07 May 2012

Sherry's Spring

From left: La Cigarrea (Manzanilla) $12.99, Sangre y Trabajadero (Oloroso)$19.99, LaGarrocha (Fino) $13.99

There's tremendous bullshit going on in today's world. I suppose that's associated with greed. My 'Old Man' said they're two kinds of people, "Takers & Givers." I'm guessing the people who make Sherry are "Givers." For now.

For 10 years or so, I've been telling anyone who'd listen about Sherry. I was researching American colonies in the 18th Century and hogsheads of Sherry, along with Madeira, came up over and over in the correspondence of the day. I like drinking history so I had to give them a try.

Chilled Manzanilla and Fino won out over the sweeter Sherry. Bone dry and iced down like beer, they are the salty Atlantic rushing over your lips and sliding up your tongue. If there is a woman who can kiss like the ocean -- I want to know her. Clean, bright, filled with the sun and simple. Olive's stuffed with lemon. Spanish sardines with lemon. Langosta with lemon. You feel it in the back of your mouth where it makes you pucker and smile.

Spring is a good time to try it. I'll admit, it's not for everyone...but for those in the know, it's cheap, plentiful and amazing. There's no better way to visit Spain or the 18th Century. Just bring the food, Manzanilla olives, Manchego cheese, Marcona almonds and sliced Jamon iberico. And look for the woman who can kiss like the sea.


Anonymous said...

Great post Tin.

If I'm not mistaken Sherry does not keep well. Worse than regular wine. I'm assuming you finished the bottle the day you opened it? If not, did you try some the following day? Just curious.


Main Line Sportsman said...

I sheepishly admit that my own Sherry consumption revolves around cooking...I do buy a decent bottle for this application..use in game pies and Chicken Tettrazini...and always a healthy splash on Snapper Soup. It also tastes great on Pumpkin Pie...and old Main Line tradition.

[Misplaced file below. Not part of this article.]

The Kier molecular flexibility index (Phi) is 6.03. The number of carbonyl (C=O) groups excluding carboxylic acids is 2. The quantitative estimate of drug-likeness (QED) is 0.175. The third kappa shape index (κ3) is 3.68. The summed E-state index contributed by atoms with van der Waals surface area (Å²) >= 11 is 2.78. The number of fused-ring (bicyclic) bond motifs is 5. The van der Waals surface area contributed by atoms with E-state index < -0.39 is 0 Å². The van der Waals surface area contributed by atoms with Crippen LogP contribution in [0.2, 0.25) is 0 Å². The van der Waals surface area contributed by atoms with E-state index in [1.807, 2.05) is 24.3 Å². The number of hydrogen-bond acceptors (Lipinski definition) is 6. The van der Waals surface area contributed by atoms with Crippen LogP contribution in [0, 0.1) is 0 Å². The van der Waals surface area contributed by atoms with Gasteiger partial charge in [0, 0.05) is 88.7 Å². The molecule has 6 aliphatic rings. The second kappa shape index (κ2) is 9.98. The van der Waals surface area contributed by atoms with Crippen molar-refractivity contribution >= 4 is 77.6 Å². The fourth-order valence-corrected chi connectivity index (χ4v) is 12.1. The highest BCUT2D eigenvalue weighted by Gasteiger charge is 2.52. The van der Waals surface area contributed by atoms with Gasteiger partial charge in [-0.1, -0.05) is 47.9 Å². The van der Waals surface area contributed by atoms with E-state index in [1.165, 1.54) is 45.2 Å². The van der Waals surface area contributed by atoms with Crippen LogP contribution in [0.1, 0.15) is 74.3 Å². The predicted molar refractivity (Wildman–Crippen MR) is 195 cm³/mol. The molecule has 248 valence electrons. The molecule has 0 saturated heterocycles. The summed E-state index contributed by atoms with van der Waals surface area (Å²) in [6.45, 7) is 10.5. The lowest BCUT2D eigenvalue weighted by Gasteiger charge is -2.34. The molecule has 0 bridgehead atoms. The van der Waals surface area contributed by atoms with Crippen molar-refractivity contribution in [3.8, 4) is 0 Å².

I did have a Great Aunt who rarely drank. But at cocktails before a Holiday dinner she would ask for a "Sherry Cobbler."
This was dry sherry, a teaspoon of bar sugar or simple syrup, a lemon and a lime wedge and healthy amount of shaved ice.

Ben said...

You know, except for a night as a guest dining in with an Inn of Court while living in London, I've never paid attention to sherry. And that night was really over-consumption.

I think this summer I'll give it a proper try. Thanks for the push.

Sir Fopling Flutter said...

Nothing better than a glass of fino or manzanilla on a hot summer day.

To Matthew's question, keep it in the refrigerator and it'll be OK to keep overnight. Otherwise buy it by the half bottle to ensure you can always open a fresh one.

Anonymous said...

My preference is for Amontillado -- not quite as dry as Fino, not as sweet as regular sherry. Great at the end of the day on ice!

Anonymous said...

Thanks Sir Fopling. I'll make sure there are some friends around when I buy a regular sized bottle.


heavy tweed jacket said...

Tintin, Great post. Fino is the preferred Sherry in this house. Great with olives and almonds. I hope it never catches on.

Anonymous said...

You need to spend some time in Southern Spain my friend. Jerez is fantastic, as is Rota (dirty little sailor's town) and Cadiz. Seville is where to go if you want to get classy.

But the Sherry, to die for. First taste of Amontillado, didn't know what to think; but the finish, oh what a finish.

Won't lie, had to buy a bottle of good Port though when my wardroom went down to celebrate Nelson's Day at Cape Trafalgar. Might not be Royal Navy, but the United States Navy had a ton it owes to it.

Bebe said...

Ah, good times ahead...you're into the sherry bottles now. One of my school teachers had an amazing collection (as I now know after years of learning about and visiting Jerez) which he surreptitiously shared with me and a couple of others whose underage mouths were open only for the elixir. Try also a palo cortado or oloroso, which can be found w/o the sweetness. And as for fridge storage, while the finos and amontillados are best drunk within a day or two of opening, the palos and olorosos can hang out for perhaps a week or so, and the sweet creams for several weeks. The slight reduction in taste is barely discernable; anyone who speaks otherwise is either unrealistically obsessive or a liquor salesman. A marvelous distillation of the grape.

Anonymous said...

I've been a fan of sherry for quite some time (since maybe the mid-90's), and it is nice to see a few other fans on board. I prefer the Lustao fino (which appears to be commonly available in the States) as an aperitif, and the Lustao oloroso after dinner. I keep fino chilled always (and for far longer than a couple of days). I find that oloroso does not require refrigeration and keeps well for a very long time. I'm also a long time fan of St. Julian Solera Cream Sherry (Paw Paw MI), which I acquire on each visit back to Michigan. This fortified wine keeps just like Port, and is every bit as good as NV tawny Port.